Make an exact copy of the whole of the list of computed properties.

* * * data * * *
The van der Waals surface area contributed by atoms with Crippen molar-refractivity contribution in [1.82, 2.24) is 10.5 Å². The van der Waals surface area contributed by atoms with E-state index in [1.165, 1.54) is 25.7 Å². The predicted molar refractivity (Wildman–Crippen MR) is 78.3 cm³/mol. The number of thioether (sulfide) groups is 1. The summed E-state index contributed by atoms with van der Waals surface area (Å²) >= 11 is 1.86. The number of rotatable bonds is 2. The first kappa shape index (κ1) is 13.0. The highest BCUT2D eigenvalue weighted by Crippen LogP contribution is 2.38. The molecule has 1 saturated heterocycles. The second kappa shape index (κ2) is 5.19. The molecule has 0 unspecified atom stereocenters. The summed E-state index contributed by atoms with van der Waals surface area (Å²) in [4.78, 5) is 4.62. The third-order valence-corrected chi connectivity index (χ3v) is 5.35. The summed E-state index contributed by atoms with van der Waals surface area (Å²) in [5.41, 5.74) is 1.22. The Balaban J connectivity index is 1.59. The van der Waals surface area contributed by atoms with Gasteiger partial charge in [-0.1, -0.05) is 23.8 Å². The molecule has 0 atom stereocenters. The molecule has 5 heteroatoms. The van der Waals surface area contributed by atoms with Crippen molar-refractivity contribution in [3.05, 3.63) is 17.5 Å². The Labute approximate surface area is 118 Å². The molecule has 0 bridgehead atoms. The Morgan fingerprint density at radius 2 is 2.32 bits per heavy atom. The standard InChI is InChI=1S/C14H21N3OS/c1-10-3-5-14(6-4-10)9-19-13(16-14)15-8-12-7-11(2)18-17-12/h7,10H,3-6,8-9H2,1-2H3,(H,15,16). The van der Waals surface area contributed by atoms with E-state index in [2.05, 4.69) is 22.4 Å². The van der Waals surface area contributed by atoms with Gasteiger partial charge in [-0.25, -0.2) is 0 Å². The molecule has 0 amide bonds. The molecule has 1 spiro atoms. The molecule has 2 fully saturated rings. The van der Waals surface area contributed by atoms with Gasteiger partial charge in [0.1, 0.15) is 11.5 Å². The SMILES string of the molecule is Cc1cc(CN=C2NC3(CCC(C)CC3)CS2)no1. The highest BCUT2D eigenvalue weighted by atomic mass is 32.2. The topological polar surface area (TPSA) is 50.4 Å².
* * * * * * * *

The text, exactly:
The van der Waals surface area contributed by atoms with Crippen molar-refractivity contribution in [1.82, 2.24) is 10.5 Å². The van der Waals surface area contributed by atoms with E-state index in [1.165, 1.54) is 25.7 Å². The predicted molar refractivity (Wildman–Crippen MR) is 78.3 cm³/mol. The number of thioether (sulfide) groups is 1. The summed E-state index contributed by atoms with van der Waals surface area (Å²) >= 11 is 1.86. The number of rotatable bonds is 2. The first kappa shape index (κ1) is 13.0. The highest BCUT2D eigenvalue weighted by Crippen LogP contribution is 2.38. The molecule has 1 saturated heterocycles. The second kappa shape index (κ2) is 5.19. The molecule has 0 unspecified atom stereocenters. The summed E-state index contributed by atoms with van der Waals surface area (Å²) in [4.78, 5) is 4.62. The third-order valence-corrected chi connectivity index (χ3v) is 5.35. The summed E-state index contributed by atoms with van der Waals surface area (Å²) in [5.41, 5.74) is 1.22. The Balaban J connectivity index is 1.59. The van der Waals surface area contributed by atoms with Gasteiger partial charge in [-0.1, -0.05) is 23.8 Å². The molecule has 0 atom stereocenters. The molecule has 5 heteroatoms. The van der Waals surface area contributed by atoms with Crippen molar-refractivity contribution in [3.05, 3.63) is 17.5 Å². The Labute approximate surface area is 118 Å². The molecule has 0 bridgehead atoms. The Morgan fingerprint density at radius 2 is 2.32 bits per heavy atom. The standard InChI is InChI=1S/C14H21N3OS/c1-10-3-5-14(6-4-10)9-19-13(16-14)15-8-12-7-11(2)18-17-12/h7,10H,3-6,8-9H2,1-2H3,(H,15,16). The van der Waals surface area contributed by atoms with E-state index in [2.05, 4.69) is 22.4 Å². The van der Waals surface area contributed by atoms with Gasteiger partial charge in [-0.25, -0.2) is 0 Å². The molecule has 0 amide bonds. The molecule has 1 spiro atoms. The molecule has 2 fully saturated rings. The van der Waals surface area contributed by atoms with Gasteiger partial charge in [0.1, 0.15) is 11.5 Å². The SMILES string of the molecule is Cc1cc(CN=C2NC3(CCC(C)CC3)CS2)no1. The highest BCUT2D eigenvalue weighted by atomic mass is 32.2. The topological polar surface area (TPSA) is 50.4 Å².